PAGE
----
She smiled. “I know.”
This was no idle compliment. Despite being almost twice his age, the countess was indeed one of the most magnificent women Harry had ever seen. The only person ever rumored to have eclipsed Lady Quinseley’s beauty was her husband’s longtime mistress, a soprano who had become famous first for her voice, and then for her ability to tempt a man away from a face as fine as the countess’s.
Rumor had it, Lady Quinseley had retaliated by arranging a loose axle on her husband’s favorite coach-and-four. The next time he’d attempted to squire his mistress about instead of his wife, the carriage had separated from the horses and sailed off a bridge, killing both its passengers on impact.
Suspicious, they said, that the driver managed to leap to safety but did not have the wherewithal to shout a warning to his doomed passengers. Suspicious, they said, for such an accident to occur right after a loud and embarrassing argument.
“They” could say whatever they wished. Perhaps Lady Quinseley was mercenary. So was Harry. He was not here to debate her ethics. He was here for her money.
“How may I be of service?”
She folded her hands over her lap. “Are you aware that my husband fathered a bastard?”
All of the ton was aware. The earl had made no attempt to hide his indiscretion, and indeed had acknowledged his daughter openly, even going so far as to arrange for the girl to make her bow, and to champion her entrance into society.
His untimely death had put a halt to that trajectory.
“I have heard rumors of a daughter,” Harry answered slowly.
“She is called Bianca White. I want her destroyed.”
Harry blinked. Destroyed, as in… resting in a coffin after a second suspicious carriage accident? No, even if that was what the countess wanted, she was too clever to attempt the same maneuver twice.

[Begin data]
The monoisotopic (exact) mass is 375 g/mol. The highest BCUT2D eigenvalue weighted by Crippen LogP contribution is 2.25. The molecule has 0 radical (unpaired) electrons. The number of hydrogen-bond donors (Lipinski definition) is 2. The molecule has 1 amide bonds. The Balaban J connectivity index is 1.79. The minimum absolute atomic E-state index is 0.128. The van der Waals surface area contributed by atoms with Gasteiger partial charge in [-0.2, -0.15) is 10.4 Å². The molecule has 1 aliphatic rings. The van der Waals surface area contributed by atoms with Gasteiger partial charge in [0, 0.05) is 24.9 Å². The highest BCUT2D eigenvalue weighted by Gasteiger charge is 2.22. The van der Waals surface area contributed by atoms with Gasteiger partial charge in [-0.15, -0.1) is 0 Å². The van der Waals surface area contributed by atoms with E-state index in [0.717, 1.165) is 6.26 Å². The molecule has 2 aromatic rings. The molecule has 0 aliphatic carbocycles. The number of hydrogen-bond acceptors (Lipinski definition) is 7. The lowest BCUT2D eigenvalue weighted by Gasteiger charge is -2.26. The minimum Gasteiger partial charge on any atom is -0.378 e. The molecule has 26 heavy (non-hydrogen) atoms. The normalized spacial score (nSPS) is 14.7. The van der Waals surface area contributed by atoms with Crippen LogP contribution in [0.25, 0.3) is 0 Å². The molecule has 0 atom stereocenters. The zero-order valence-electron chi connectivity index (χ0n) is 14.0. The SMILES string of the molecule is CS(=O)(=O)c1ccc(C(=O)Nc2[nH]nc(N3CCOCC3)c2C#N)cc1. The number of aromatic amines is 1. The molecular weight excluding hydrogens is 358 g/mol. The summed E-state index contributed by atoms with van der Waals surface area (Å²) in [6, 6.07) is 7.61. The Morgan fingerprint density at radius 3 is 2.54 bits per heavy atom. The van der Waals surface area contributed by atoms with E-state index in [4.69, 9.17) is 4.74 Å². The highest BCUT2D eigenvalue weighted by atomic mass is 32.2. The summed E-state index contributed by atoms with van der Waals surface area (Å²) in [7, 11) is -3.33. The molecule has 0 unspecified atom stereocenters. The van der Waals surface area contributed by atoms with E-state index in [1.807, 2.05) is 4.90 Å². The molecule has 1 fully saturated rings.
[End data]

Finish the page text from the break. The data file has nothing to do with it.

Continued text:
That’s what Harry was for.
“I’m listening,” he said carefully.
“You’re the Huntsman. She is your new prey. I order you to bring me her heart in your hands… and break it.” Lady Quinseley’s smile was terrifying. “I am hosting a soirée tomorrow night. Do it then.”
“To be clear… You are not suggesting physical harm?”
“Only to her maidenhead. You are the seductor of innocents, are you not? I want you to ruin her.”
“I have a personal policynotto seduce innocents,” he clarified. “It is the only way to avoid the parson’s trap.”
“Then you are in luck,” said the countess. “The chit is an orphan with no family to force you to the altar. What’s more, she is a lowborn commoner. We all know what those are like. You will be of no obligation whatsoever to make an ‘honest’ woman out of a housemaid.”
This was true enough. More than one aristocrat took advantage of his female servants because there were no legal or societal consequences to worry about. But Harry had always turned up his nose at such depraved behavior.
It was one thing to enter into an emotionless contract with someone who consented to the trade—a purse for a title—and something quite different to take the virginity of a young woman who would lose her dreams and her future as well as her maidenhead.
“None of your missish expressions,” chided the countess. “I’m asking you to break her heart, not bring the still-pulsing organ to me on a platter for my dinner. Though it does sound tasty”
Harry was not at all comforted by this being the second option to occur to the countess.
Then again, if he did not agree, she would simply find someone else. “How much money are you offering?”
“Ah.” A calculating smile curved Lady Quinseley’s lips. “I knew I could count on you.”
And she named a number he could never refuse.
At five minutes until seven, Bianca put away her dust rag and dressed in her best gown. The yellow silk was a little loose and two years out of fashion, but it would have to do.
Here in Lady Quinseley’s home, there was no one to help Bianca with her hair, so she had been forced to forgo her usual neat braids in favor of a simpler, more natural style. She pinned up her thick black curls and allowed it to erupt in a cascade of ebony ringlets down her neck.
There was nothing to be done about the streak of white at her temple that insisted on springing free as a snowy spiral tendril down the side of her face.